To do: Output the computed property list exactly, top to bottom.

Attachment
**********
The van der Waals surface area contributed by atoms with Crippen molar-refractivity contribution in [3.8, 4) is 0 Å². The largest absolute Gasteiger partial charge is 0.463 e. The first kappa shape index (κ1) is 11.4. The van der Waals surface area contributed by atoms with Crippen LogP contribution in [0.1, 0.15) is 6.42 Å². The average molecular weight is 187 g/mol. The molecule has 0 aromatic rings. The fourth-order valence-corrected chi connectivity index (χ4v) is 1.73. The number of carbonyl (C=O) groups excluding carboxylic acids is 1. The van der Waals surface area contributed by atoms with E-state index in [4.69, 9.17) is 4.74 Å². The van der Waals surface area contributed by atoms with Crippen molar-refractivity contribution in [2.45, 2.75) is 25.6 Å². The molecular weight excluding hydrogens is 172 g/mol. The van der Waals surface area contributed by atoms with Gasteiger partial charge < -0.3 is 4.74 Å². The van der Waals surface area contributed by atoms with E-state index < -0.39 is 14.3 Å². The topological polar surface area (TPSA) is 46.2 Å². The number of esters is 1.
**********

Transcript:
The van der Waals surface area contributed by atoms with Crippen molar-refractivity contribution in [3.8, 4) is 0 Å². The largest absolute Gasteiger partial charge is 0.463 e. The first kappa shape index (κ1) is 11.4. The van der Waals surface area contributed by atoms with Crippen LogP contribution in [0.1, 0.15) is 6.42 Å². The average molecular weight is 187 g/mol. The molecule has 0 aromatic rings. The fourth-order valence-corrected chi connectivity index (χ4v) is 1.73. The number of carbonyl (C=O) groups excluding carboxylic acids is 1. The van der Waals surface area contributed by atoms with E-state index in [4.69, 9.17) is 4.74 Å². The van der Waals surface area contributed by atoms with Crippen molar-refractivity contribution in [2.45, 2.75) is 25.6 Å². The molecular weight excluding hydrogens is 172 g/mol. The van der Waals surface area contributed by atoms with Gasteiger partial charge < -0.3 is 4.74 Å². The van der Waals surface area contributed by atoms with E-state index < -0.39 is 14.3 Å². The topological polar surface area (TPSA) is 46.2 Å². The number of esters is 1.